Document A: Booker T. Washington (ORIGINAL) Ignorant and inexperienced, it is not strange that in the first years of our new life we began at the top instead of at the bottom; that a seat in Congress or the state legislature was more sought than real estate or industrial skill; that the political convention or stump speaking had more attractions than starting a dairy farm or truck garden.
A ship lost at sea for many days suddenly sighted a friendly vessel. From the mast of the unfortunate vessel was seen a signal, “Water, water; we die of thirst!” The answer from the friendly vessel at once came back, “Cast down your bucket where you are.” A second time the signal, “Water, water; send us water!” ran up from the distressed vessel, and was answered, “Cast down your bucket where you are.” And a third and fourth signal for water was answered, “Cast down your bucket where you are.” The captain of the distressed vessel, at last heeding the injunction, cast down his bucket, and it came up full of fresh, sparkling water from the mouth of the Amazon River. To those of my race who depend on bettering their condition in a foreign land or who underestimate the importance of cultivating friendly relations with the Southern white man, who is their next-door neighbor, I would say: “Cast down your bucket where you are”— cast it down in making friends in every manly way of the people of all races by whom we are surrounded….
Cast it down in agriculture, mechanics, in commerce, in domestic service, and in the professions…. No race can prosper till it learns that there is as much dignity in tilling a field as in writing a poem. It is at the bottom of life we must begin, and not at the top.
To those of the white race who look to the incoming of those of foreign birth and strange tongue and habits for the prosperity of the South, were I permitted I would repeat what I say to my own race, “Cast down your bucket where you are.” Cast it down among the eight millions of Negroes whose habits you know, whose fidelity and love you have tested… As we have proved our loyalty to you in the past, in nursing your children, watching by the sick-bed of your mothers and fathers, and often following them with tear-dimmed eyes to their graves, so in the future, in our humble way, we shall stand by you with a devotion that no foreigner can approach, ready to lay down our lives, if need be, in defense of yours, interlacing our industrial, commercial, civil, and religious life with yours in a way that shall make the interests of both races one. In all things that are purely social we can be as separate as the fingers, yet one as the hand in all things essential to mutual progress.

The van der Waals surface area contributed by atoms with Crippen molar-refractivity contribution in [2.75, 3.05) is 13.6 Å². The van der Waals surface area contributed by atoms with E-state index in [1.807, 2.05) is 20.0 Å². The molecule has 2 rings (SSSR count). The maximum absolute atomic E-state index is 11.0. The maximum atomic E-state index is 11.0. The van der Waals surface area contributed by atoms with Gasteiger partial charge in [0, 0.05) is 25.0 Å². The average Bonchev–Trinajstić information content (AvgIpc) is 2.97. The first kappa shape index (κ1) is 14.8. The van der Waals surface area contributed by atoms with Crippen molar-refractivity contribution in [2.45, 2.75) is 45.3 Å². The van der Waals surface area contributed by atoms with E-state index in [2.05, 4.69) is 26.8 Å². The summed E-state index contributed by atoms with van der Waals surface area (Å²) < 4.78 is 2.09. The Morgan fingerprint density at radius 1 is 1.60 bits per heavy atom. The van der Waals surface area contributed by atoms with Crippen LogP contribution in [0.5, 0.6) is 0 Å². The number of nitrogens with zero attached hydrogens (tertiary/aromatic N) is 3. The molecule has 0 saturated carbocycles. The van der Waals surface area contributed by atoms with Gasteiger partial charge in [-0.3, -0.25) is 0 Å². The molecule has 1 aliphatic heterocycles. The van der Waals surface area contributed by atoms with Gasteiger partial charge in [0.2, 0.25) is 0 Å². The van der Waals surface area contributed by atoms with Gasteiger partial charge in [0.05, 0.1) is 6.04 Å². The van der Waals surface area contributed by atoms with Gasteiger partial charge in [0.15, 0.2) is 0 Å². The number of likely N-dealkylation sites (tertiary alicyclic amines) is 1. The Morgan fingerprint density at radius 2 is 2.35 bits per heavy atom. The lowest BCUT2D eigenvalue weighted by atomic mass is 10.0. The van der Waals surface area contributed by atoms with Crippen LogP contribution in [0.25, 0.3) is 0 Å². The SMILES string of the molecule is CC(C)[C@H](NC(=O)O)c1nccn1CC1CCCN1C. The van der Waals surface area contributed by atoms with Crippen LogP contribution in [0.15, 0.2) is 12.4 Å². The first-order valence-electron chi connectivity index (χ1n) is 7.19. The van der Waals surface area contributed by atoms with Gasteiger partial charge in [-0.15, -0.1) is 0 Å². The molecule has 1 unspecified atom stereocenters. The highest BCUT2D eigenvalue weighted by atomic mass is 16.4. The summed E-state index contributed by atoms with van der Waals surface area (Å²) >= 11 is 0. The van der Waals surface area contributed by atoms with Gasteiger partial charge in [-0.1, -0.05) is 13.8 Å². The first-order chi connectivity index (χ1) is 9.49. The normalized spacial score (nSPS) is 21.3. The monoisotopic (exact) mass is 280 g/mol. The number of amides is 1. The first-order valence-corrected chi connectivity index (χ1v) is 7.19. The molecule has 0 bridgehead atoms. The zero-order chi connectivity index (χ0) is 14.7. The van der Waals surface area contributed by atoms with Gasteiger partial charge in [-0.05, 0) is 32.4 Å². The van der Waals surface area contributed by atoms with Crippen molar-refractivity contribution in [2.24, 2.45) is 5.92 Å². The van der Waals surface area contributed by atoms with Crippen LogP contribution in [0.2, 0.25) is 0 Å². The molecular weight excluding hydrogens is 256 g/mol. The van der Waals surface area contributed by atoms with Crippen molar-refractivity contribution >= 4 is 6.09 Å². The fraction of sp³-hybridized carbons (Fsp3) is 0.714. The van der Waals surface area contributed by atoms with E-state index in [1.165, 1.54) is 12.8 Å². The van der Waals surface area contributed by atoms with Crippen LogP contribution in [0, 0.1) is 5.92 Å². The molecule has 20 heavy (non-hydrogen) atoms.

Source:Excerpt from Booker T. Washington’s ‘Atlanta Compromise’ speech, 1895.
Document B: W.E.B. DuBois (ORIGINAL)
Easily the most striking thing in the history of the American Negro since 1876 is the ascendancy of Mr. Booker T. Washington. It began at the time when war memories and ideals were rapidly passing; a day of astonishing commercial development was dawning; a sense of doubt and hesitation overtook the freedmen's sons,—then it was that his leading began. Mr. Washington came, with a simple definite programme, at the psychological moment when the nation was a little ashamed of having bestowed so much sentiment on Negroes [during Reconstruction], and was concentrating its energies on Dollars….
Mr. Washington's programme practically accepts the alleged inferiority of the Negro races…. Mr. Washington withdraws many of the high demands of Negroes as men and American citizens….
In answer to this, it has been claimed that the Negro can survive only through submission. Mr. Washington distinctly asks that black people give up, at least for the present, three things,—
First, political power,
Second, insistence on civil rights,
Third, higher education of Negro youth, and concentrate all their energies on industrial education, and accumulation of wealth, and the conciliation of the South. This policy has been courageously and insistently advocated for over fifteen years, and has been triumphant for perhaps ten years. As a result of this tender of the palm-branch, what has been the return? In these years there have occurred:
1. The disfranchisement of the Negro.
2. The legal creation of a distinct status of civil inferiority for the Negro.
3. The steady withdrawal of aid from institutions for the higher training of the Negro.
His doctrine has tended to make the whites, North and South, shift the burden of the Negro problem to the Negro's shoulders and stand aside as critical and rather pessimistic spectators; when in fact the burden belongs to the nation, and the hands of none of us are clean if we bend not our energies to righting these great wrongs.
Source: W. E. B. DuBois, The Souls of Black Folk (Chicago, 1903).